Above are trailers for this season of The Flash and Arrow from New York Comic-Con. Note that characters who have apparently died are present, in preparation for them joining together on Legends of Tomorrow.

The penultimate episode of Continuum has aired in the United States and the series finale aired on Showcase in Canada. The Desperate Hours was mostly all action, including another heroic death, setting up the finale which is obviously named Final Hour. It seems rather pointless now to discuss the questions I have had during the season and after The Desperate Hours considering that they were answered in Final Hour. I will wait to discuss Final Hour to avoid spoiling those who wait for the US presentation of the show.

SciFi Weekend: Torchwood’s Immortal Sins; Doctor Who, Let’s Kill Hitler; The Doctor and Other Time Travelers Win Hugo Awards, The Hour (A Great Show To Watch While Waiting For Mad Men To Return)

This week’s episode of Torchwood: Miracle Day, Immortal Sins,  is more Jack-centric, showing how his back story plays into the events of the Miracle, and presumably why there was a signal for Torchwood on the day that the Miracle began. The series has seemed to take a long time to move towards a conclusion at times, but I suspect that the pace will pick up in the final three episodes now that we have a better idea of where it is headed.

http://www.youtube.com/watch?v=d–_kOhavH4&feature=player_embedded

The episode even has two references to the Doctor in the scenes above. Those who complained to the BBC about the explicit gay sex won’t like this episode either. My only complaint is that there wasn’t a matching sex scene with a female as occurred earlier this season. Captain Jack gets the best line of the episode: “Forgive me father for I have sinned… so many times… and that’s just today!”

Season six of Doctor Who resumes next week. Above is a preview of the episode from BBC America. Karen Gillan also introduces Let’s Kill Hitler plus two clips from Doctor Who Confidential have also been released:

The Daily Mirror,  which is not the most reliable of sources, claims that Billie Piper, Freema Agyeman and Catherine Tate will all return in the episode. Consider how the Doctor left both Billie Piper (Rose) and Catherine Tate (Donna), this would seem difficult. Perhaps he meets them before his final encounters with them, or perhaps the actresses are there but they aren’t what they seem.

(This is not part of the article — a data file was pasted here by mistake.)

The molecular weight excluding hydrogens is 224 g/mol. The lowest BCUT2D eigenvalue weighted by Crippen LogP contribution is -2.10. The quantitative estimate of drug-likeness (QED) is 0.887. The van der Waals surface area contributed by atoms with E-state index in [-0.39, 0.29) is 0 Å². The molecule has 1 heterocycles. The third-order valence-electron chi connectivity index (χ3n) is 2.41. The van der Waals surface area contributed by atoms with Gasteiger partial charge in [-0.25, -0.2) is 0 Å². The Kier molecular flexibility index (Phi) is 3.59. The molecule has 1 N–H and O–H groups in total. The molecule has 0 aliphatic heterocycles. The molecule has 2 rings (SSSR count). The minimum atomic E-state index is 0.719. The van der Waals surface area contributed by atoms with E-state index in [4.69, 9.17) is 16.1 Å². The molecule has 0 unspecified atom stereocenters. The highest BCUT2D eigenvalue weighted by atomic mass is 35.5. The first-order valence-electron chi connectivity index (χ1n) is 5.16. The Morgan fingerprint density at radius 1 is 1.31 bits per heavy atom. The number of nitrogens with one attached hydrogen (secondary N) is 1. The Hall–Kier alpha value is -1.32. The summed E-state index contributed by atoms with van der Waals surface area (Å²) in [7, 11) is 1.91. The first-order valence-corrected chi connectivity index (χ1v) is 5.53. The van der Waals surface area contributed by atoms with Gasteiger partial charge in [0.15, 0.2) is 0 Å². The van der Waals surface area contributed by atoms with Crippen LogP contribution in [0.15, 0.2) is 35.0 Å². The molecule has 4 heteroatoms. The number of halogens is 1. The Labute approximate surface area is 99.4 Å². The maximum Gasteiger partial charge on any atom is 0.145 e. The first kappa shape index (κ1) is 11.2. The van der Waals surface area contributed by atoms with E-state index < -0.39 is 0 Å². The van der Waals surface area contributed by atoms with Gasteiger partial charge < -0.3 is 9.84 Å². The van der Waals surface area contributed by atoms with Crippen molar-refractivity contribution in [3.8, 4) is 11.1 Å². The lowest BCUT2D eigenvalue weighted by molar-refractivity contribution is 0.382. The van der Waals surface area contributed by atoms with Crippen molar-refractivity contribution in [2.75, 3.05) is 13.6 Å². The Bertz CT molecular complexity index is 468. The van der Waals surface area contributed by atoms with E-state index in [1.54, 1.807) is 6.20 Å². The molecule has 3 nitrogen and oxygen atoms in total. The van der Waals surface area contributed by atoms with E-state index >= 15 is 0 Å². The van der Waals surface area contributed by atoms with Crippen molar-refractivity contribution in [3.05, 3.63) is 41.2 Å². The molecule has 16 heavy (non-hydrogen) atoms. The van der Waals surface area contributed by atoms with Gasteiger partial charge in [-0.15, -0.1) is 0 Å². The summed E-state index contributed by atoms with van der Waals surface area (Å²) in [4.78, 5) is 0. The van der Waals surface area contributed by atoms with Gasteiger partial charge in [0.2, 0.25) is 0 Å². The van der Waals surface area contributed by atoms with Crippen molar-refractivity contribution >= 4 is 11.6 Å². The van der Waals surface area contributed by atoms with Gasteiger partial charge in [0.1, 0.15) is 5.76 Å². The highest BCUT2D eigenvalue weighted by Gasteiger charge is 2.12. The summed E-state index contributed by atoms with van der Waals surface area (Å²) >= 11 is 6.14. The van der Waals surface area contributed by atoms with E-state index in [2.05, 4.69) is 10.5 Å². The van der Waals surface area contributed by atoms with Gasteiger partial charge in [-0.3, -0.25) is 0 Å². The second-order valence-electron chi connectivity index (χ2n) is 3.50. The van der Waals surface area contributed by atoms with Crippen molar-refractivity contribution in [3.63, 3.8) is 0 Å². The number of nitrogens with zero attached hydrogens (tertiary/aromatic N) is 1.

Doctor Who Lets Kill Hitler Amy Pond River Song

A prequel scene to Let’s Kill Hitler was released last week. The scene is posted here.

While nothing has been officially confirmed, based upon interviews with both Karen Gillan and Arthur Darvill it appears like Amy and Rory will leave as regular companions at the end of the season, most likely to raise their newly-rescued baby, and a new companion will be introduced. Both have also said they will be returning in the future, and it is assumed they mean as recurring characters similar to how River Song has appeared intermittently.

Doctor Who Big Bang Pandorica Opens

Doctor Who, as well as other time-travel stories, did well in this year’s Hugo Award ceremony at the World Science Fiction Convention in Reno last night. Black Out/All Clear, a pair of novels dealing with time travel to England during World War II by Connie Willis, won best novel.

The season five  Doctor Who two-part story, The Pandorica Opens and The Big Bang, won the Hugo for Best Dramatic Presentation, Short Form. Two other episodes of Doctor Who, A Christmas Carol and Vincent and the Doctor, were also nominated this year.

The winning episodes were written by Steven Moffat, who previously won the Hugo Award for these episodes of  Doctor Who:   Blink in 2008, The Girl In The Fireplace in 2007 and The Empty Child / The Doctor Dances in 2006. An episode by Russel T. Davies, The Waters of Mars won in 2010 when there were only specials and no regular episodes written by Moffat.

Doctor Who was also responsible for a non-fiction award. Chicks Dig Time Lords: A Celebration of Doctor Who by the Women Who Love It, edited by Lynne M. Thomas and Tara O’Shea, won for Best Related Work.

Inception won for Best Dramatic Presentation, Long Form. My interpretation of the movie was previously posted here.

Here’s something to watch if you can’t wait until next year for Mad Men to return. The Hour premiered on BBC America last week–trailer above.  The DVD set of the series will be released in September. After watching the first episode I quickly obtained episodes two through five, in preparation for the sixth and final episode of the season which airs Tuesday in the U.K.

There are several new shows which are trying to capitalize on the nostalgia value of Mad Men (but most ignore the fact that it is quality which made Mad Men a success). Both have a feeling of a previous era but one which is not all that different from today.  The creative type people on a news show in The Hour versus those in advertising on Mad Men, along with the drinking and smoking scenes, give the shows a similar feel. The third episode also reminded me of scenes from Brideshead Revisited.

American network shows trying to capitalize on the Mad Men feel such as Pan Am and one on the Playboy Club are also starting this fall, but I doubt they will show the same quality as either Mad Men or The Hour.